Some of them do give themselves exorbitant salaries, but a salary of $200,000 to $300,000, even at a nonprofit, isn't necessarily grifting if the activist needs to spend a lot of money, perhaps constantly traveling around the country giving speeches. Putting their names on a decent event or product also can't be considered grifting if the activist has bills to pay. It may seem unfair that they do minimal work to rake in large amounts of money based on their name recognition — but Hollywood celebrities do the same thing and few complain about them, and what the latter does is arguably more troubling since it's usually primarily to benefit their own pocketbook, not to benefit a cause.
Are there PACs which raise money in a candidate's name, then questionably spend it? Yes, that problem has been heavily exposed. When you receive an email that ostensibly appears to be from a leading conservative, sent from a group with a conservative sounding name, it's important to look up information about the group on the internet to see if it is a known grifter. One leading conservative told me the amount of money he gets from groups that use his name is miniscule.
It's become a fad for low information voters to label candidates and activist groups they don't like grifters, instead of articulating what they really object to. Much of the hostility comes down to jealousy; they're jealous of the fame and money — but the money is often not very much. One person who was wrongly accused of grifting told me that after his group received a large donation, the donor changed his mind and wanted it back after they'd started spending it. Much of the group's funds are tied up in litigation, having been sued multiple times. The left is now constantly suing famous figures and groups on the right for bogus reasons, so it's become necessary for them to constantly fundraise.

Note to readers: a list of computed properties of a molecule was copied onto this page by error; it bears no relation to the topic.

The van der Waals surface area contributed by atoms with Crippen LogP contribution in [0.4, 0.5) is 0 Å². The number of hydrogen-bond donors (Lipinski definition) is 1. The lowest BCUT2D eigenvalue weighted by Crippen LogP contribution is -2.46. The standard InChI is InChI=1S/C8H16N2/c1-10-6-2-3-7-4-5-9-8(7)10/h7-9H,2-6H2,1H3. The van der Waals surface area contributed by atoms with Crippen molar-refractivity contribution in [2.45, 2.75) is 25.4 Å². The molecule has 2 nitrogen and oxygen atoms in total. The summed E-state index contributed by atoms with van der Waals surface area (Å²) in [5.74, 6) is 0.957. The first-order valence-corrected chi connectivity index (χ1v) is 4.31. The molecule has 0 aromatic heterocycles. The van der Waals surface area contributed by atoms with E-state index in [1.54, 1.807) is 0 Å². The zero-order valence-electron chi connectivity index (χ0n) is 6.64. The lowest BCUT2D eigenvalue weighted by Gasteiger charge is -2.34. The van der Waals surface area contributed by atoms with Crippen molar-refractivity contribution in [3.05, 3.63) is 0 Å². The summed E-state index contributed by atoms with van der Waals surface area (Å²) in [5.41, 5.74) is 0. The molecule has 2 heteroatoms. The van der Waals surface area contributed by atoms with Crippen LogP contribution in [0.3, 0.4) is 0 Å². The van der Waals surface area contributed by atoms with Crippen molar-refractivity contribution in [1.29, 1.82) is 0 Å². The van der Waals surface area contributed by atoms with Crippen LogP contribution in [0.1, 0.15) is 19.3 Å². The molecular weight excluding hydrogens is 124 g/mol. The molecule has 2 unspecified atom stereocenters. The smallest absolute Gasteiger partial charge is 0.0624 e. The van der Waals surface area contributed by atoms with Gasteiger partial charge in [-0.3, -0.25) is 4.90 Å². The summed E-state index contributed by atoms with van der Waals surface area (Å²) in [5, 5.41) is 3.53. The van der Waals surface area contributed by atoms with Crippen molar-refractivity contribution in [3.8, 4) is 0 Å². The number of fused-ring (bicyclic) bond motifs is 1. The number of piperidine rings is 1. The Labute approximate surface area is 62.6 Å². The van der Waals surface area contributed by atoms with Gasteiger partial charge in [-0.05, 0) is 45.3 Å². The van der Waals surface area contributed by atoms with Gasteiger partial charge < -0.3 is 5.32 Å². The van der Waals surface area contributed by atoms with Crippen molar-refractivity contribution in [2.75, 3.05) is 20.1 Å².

Now people are deciding that when a personality or organization isn't accomplishing enough for their tastes, they must be a grifter. But this is a very subjective analysis. Much of the work being done could be behind the scenes, and for various reasons, such as legal or privacy reasons, cannot be fully revealed.
The pro-life movement was accused for years of using incendiary language to drive dollars. Where are the apologies now that Roe v. Wade has been overturned? That wasn't done in a vacuum; all the efforts made by the movement influenced the judges. While there may be a handful of greedy people who infiltrated the pro-life movement in order to make money off of it, not save babies, the vast majority of pro-life activists are some of the most sincere people who freely volunteer their time.
Selling conservative gear isn't grifting; people enjoy purchasing fun stuff. Is some of it overpriced? Sure, but it's not necessary to buy the overpriced versions, anyone can go to eBay and find cheaper versions of almost everything.
People enjoy following conservative stars. The right needs talented and well-spoken leaders. Let them make a living doing what they do well without attacking them over it. Trying to turn politics into a meritocracy where no one is allowed to make money will leave only the wealthy in charge.
Rachel Alexander and her brother Andrew are co-Editors of Intellectual Conservative. She has been published in the American Spectator, Townhall.com, Fox News, NewsMax, Accuracy in Media, The Americano, ParcBench, Enter Stage Right and other publications.